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Three Convicted in Militia-Bombs Case

November 6, 1996

MACON, Ga. (AP) _ Three self-styled militia members were convicted of conspiracy on Wednesday for stockpiling pipe bombs to use at the Summer Olympics and in terrorist attacks on the federal government.

Militia leader Robert Starr III and members Troy Spain and Jimmy McCranie also were found guilty of possessing an unregistered destructive device. They face up to almost 22 years in prison on the charges.

The three were arrested in April and accused of conspiring to use pipe bombs on roads, vehicles, bridges, power lines and federal law enforcement officials.

Prosecutors said Spain hatched a plan for financing their ``war″ against the government by robbing armories and drug dealers.

Kevin Barker, a government informant and prosecution witness, testified that while discussing plans for a special operations team to rob drug dealers, Spain said he hoped they’d make enough money to quit work and train full time for Olympic terrorism.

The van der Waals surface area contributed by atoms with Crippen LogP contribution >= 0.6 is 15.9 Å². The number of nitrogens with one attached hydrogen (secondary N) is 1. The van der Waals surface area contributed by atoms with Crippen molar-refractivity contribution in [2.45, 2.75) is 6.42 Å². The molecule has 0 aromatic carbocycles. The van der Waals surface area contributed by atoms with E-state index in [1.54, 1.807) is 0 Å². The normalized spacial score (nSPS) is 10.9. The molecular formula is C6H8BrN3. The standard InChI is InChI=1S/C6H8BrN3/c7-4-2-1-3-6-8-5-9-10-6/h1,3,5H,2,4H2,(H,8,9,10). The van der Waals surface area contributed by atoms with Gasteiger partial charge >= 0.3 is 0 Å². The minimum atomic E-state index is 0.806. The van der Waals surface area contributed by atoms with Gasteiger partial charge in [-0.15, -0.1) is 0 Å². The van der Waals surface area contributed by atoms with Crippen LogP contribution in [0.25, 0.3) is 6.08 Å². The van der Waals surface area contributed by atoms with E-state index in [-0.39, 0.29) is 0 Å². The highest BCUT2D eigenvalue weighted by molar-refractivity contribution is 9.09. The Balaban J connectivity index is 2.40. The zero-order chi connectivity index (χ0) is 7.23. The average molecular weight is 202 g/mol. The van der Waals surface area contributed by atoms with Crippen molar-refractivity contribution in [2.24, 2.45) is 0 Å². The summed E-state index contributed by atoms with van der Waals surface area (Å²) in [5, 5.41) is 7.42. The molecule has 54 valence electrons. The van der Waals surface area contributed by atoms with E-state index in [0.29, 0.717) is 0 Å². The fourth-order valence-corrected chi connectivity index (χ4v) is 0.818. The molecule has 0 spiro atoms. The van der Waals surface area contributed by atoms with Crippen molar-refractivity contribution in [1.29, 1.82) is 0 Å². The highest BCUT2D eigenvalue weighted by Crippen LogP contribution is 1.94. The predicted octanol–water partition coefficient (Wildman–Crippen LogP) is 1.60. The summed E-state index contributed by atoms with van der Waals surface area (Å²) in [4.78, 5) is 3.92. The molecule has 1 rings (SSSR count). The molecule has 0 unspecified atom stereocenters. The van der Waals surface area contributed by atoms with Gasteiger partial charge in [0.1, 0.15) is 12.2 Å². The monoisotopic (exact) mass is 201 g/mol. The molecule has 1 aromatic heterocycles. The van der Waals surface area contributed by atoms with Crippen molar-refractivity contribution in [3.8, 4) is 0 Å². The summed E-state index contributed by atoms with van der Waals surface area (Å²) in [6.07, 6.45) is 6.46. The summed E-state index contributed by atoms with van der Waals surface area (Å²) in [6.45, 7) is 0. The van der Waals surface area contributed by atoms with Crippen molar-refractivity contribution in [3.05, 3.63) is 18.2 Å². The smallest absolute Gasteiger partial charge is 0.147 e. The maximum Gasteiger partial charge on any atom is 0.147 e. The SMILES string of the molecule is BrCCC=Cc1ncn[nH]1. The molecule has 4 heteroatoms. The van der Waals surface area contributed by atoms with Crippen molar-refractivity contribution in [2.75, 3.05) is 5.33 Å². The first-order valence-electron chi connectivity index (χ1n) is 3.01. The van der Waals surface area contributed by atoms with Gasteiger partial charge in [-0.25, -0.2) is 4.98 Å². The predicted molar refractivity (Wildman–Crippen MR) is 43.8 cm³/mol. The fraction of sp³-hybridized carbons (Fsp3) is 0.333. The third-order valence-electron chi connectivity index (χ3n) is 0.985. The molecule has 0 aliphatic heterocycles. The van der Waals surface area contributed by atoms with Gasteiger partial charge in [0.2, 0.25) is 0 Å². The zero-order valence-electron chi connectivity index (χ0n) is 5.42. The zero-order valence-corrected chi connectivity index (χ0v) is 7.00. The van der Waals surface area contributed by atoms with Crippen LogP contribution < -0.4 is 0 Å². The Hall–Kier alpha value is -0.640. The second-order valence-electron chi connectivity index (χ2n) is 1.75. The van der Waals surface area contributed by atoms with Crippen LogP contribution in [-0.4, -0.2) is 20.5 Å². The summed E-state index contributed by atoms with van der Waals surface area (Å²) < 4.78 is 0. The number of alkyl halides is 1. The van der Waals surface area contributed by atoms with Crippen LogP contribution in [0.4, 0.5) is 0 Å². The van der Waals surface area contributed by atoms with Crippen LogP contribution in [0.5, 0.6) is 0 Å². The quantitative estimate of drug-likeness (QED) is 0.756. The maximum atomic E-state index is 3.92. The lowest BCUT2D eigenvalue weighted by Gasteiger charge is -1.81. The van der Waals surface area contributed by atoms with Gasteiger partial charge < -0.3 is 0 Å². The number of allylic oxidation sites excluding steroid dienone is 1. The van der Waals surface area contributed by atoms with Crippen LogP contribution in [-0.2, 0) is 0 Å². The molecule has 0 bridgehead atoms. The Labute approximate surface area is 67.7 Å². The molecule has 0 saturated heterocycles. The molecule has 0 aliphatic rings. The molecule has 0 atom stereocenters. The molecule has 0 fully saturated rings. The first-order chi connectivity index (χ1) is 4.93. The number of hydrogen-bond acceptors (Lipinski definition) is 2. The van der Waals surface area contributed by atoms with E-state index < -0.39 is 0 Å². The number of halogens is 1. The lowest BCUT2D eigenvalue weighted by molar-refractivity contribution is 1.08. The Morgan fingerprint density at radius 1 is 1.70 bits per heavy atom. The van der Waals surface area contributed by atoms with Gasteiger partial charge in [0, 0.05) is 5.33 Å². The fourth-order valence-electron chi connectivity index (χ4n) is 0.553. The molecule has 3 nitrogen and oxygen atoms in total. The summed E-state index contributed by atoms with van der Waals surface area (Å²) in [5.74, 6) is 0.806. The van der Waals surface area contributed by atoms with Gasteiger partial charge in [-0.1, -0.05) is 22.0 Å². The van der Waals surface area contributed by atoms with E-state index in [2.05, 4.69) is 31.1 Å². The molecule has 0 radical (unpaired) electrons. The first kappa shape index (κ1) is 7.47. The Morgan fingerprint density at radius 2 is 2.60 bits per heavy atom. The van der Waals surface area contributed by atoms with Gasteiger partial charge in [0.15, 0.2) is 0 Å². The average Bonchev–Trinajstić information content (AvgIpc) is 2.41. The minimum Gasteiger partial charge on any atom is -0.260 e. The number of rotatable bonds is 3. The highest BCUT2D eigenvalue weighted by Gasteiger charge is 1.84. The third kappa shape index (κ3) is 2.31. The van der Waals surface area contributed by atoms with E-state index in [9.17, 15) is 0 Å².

The team members planned to use remote control devices or gunfire to detonate lunch boxes filled with explosives, Barker testified.

Defense attorneys argued that the three did nothing but talk about making bombs and were lured into the conspiracy by government informants.

``What he did was play Army,″ said Spain’s attorney, Greg Spicer. ``He engaged in loose talk.″

Moreover, Starr’s lawyers argued that the alleged conspiracy was actually a sting operation by Starr to weed out extremists from his group, the 112th Georgia Militia.

All three were acquitted of one conspiracy charge. Starr and McCranie also were acquitted of threatening a federal Bureau of Alcohol, Tobacco and Firearms supervisor in Macon, and Starr was acquitted of possession of an illegal assault rifle.

Starr, 35, an electrician, and McCranie, 30, a plumber, both of rural Crawford County, were arrested when federal agents found buried explosives on Starr’s property. Spain, 28, of Warner Robins, turned himself in in May.

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